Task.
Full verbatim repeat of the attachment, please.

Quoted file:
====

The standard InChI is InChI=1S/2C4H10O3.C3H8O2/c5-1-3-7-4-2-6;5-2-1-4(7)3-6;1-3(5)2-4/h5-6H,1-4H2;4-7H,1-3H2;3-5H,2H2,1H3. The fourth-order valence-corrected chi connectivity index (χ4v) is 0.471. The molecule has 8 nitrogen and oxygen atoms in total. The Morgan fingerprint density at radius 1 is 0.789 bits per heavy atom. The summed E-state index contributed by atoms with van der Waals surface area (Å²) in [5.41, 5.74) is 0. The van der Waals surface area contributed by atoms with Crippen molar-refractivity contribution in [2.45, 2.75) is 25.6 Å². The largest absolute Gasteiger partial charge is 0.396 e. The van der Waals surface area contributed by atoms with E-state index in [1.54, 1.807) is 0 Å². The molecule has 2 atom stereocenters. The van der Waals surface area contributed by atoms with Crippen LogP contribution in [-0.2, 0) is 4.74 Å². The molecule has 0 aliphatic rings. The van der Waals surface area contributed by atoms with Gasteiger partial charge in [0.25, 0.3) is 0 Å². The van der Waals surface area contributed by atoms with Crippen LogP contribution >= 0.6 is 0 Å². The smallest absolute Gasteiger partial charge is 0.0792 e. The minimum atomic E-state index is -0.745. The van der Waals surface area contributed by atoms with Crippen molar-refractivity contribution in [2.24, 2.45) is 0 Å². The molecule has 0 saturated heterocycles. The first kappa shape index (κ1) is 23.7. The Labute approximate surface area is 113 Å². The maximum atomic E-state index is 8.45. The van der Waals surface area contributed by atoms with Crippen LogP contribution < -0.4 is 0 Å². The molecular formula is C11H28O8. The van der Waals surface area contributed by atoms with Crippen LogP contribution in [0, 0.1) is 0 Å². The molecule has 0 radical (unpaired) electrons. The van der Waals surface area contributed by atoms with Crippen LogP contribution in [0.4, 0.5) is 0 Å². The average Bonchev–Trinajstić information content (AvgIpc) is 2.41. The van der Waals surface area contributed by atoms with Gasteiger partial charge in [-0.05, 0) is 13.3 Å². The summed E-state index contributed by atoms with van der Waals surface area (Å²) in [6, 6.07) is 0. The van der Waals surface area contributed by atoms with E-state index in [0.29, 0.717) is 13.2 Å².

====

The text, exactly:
The standard InChI is InChI=1S/2C4H10O3.C3H8O2/c5-1-3-7-4-2-6;5-2-1-4(7)3-6;1-3(5)2-4/h5-6H,1-4H2;4-7H,1-3H2;3-5H,2H2,1H3. The fourth-order valence-corrected chi connectivity index (χ4v) is 0.471. The molecule has 8 nitrogen and oxygen atoms in total. The Morgan fingerprint density at radius 1 is 0.789 bits per heavy atom. The summed E-state index contributed by atoms with van der Waals surface area (Å²) in [5.41, 5.74) is 0. The van der Waals surface area contributed by atoms with Crippen molar-refractivity contribution in [2.45, 2.75) is 25.6 Å². The largest absolute Gasteiger partial charge is 0.396 e. The van der Waals surface area contributed by atoms with E-state index in [1.54, 1.807) is 0 Å². The molecule has 2 atom stereocenters. The van der Waals surface area contributed by atoms with Crippen LogP contribution in [-0.2, 0) is 4.74 Å². The molecule has 0 aliphatic rings. The van der Waals surface area contributed by atoms with Gasteiger partial charge in [0.25, 0.3) is 0 Å². The van der Waals surface area contributed by atoms with Crippen LogP contribution >= 0.6 is 0 Å². The smallest absolute Gasteiger partial charge is 0.0792 e. The minimum atomic E-state index is -0.745. The van der Waals surface area contributed by atoms with Crippen molar-refractivity contribution in [2.24, 2.45) is 0 Å². The molecule has 0 saturated heterocycles. The first kappa shape index (κ1) is 23.7. The Labute approximate surface area is 113 Å². The maximum atomic E-state index is 8.45. The van der Waals surface area contributed by atoms with Crippen LogP contribution < -0.4 is 0 Å². The molecular formula is C11H28O8. The van der Waals surface area contributed by atoms with Crippen LogP contribution in [0, 0.1) is 0 Å². The molecule has 0 radical (unpaired) electrons. The van der Waals surface area contributed by atoms with Crippen LogP contribution in [0.4, 0.5) is 0 Å². The average Bonchev–Trinajstić information content (AvgIpc) is 2.41. The van der Waals surface area contributed by atoms with Gasteiger partial charge in [-0.05, 0) is 13.3 Å². The summed E-state index contributed by atoms with van der Waals surface area (Å²) in [6, 6.07) is 0. The van der Waals surface area contributed by atoms with E-state index in [0.29, 0.717) is 13.2 Å².